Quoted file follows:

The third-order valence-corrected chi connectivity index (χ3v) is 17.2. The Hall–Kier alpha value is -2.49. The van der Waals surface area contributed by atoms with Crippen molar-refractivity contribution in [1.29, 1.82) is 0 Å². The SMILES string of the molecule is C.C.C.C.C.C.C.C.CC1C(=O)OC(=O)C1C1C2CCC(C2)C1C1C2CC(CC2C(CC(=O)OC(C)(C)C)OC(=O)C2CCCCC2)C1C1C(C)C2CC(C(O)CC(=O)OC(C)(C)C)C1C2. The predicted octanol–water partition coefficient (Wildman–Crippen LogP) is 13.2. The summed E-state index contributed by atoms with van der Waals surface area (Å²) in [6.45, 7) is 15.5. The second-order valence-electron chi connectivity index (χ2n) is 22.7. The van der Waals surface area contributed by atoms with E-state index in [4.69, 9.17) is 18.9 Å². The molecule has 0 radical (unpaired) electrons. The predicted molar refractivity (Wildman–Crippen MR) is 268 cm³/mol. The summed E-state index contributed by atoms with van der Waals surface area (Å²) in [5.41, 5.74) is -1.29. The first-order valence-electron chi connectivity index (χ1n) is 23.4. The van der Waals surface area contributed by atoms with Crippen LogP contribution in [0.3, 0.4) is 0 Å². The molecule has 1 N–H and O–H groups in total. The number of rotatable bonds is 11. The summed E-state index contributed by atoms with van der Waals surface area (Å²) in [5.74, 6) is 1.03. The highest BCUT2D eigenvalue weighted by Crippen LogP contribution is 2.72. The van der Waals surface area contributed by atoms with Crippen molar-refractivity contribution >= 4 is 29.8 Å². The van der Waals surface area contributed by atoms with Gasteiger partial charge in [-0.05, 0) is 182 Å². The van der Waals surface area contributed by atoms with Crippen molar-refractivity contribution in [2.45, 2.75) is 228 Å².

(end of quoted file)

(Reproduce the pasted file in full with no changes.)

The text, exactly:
The third-order valence-corrected chi connectivity index (χ3v) is 17.2. The Hall–Kier alpha value is -2.49. The van der Waals surface area contributed by atoms with Crippen molar-refractivity contribution in [1.29, 1.82) is 0 Å². The SMILES string of the molecule is C.C.C.C.C.C.C.C.CC1C(=O)OC(=O)C1C1C2CCC(C2)C1C1C2CC(CC2C(CC(=O)OC(C)(C)C)OC(=O)C2CCCCC2)C1C1C(C)C2CC(C(O)CC(=O)OC(C)(C)C)C1C2. The predicted octanol–water partition coefficient (Wildman–Crippen LogP) is 13.2. The summed E-state index contributed by atoms with van der Waals surface area (Å²) in [6.45, 7) is 15.5. The second-order valence-electron chi connectivity index (χ2n) is 22.7. The van der Waals surface area contributed by atoms with E-state index in [4.69, 9.17) is 18.9 Å². The molecule has 0 radical (unpaired) electrons. The predicted molar refractivity (Wildman–Crippen MR) is 268 cm³/mol. The summed E-state index contributed by atoms with van der Waals surface area (Å²) in [5.41, 5.74) is -1.29. The first-order valence-electron chi connectivity index (χ1n) is 23.4. The van der Waals surface area contributed by atoms with Crippen LogP contribution in [0.3, 0.4) is 0 Å². The molecule has 1 N–H and O–H groups in total. The number of rotatable bonds is 11. The summed E-state index contributed by atoms with van der Waals surface area (Å²) in [5.74, 6) is 1.03. The highest BCUT2D eigenvalue weighted by Crippen LogP contribution is 2.72. The van der Waals surface area contributed by atoms with Crippen molar-refractivity contribution >= 4 is 29.8 Å². The van der Waals surface area contributed by atoms with Gasteiger partial charge in [-0.05, 0) is 182 Å². The van der Waals surface area contributed by atoms with Crippen molar-refractivity contribution in [2.45, 2.75) is 228 Å².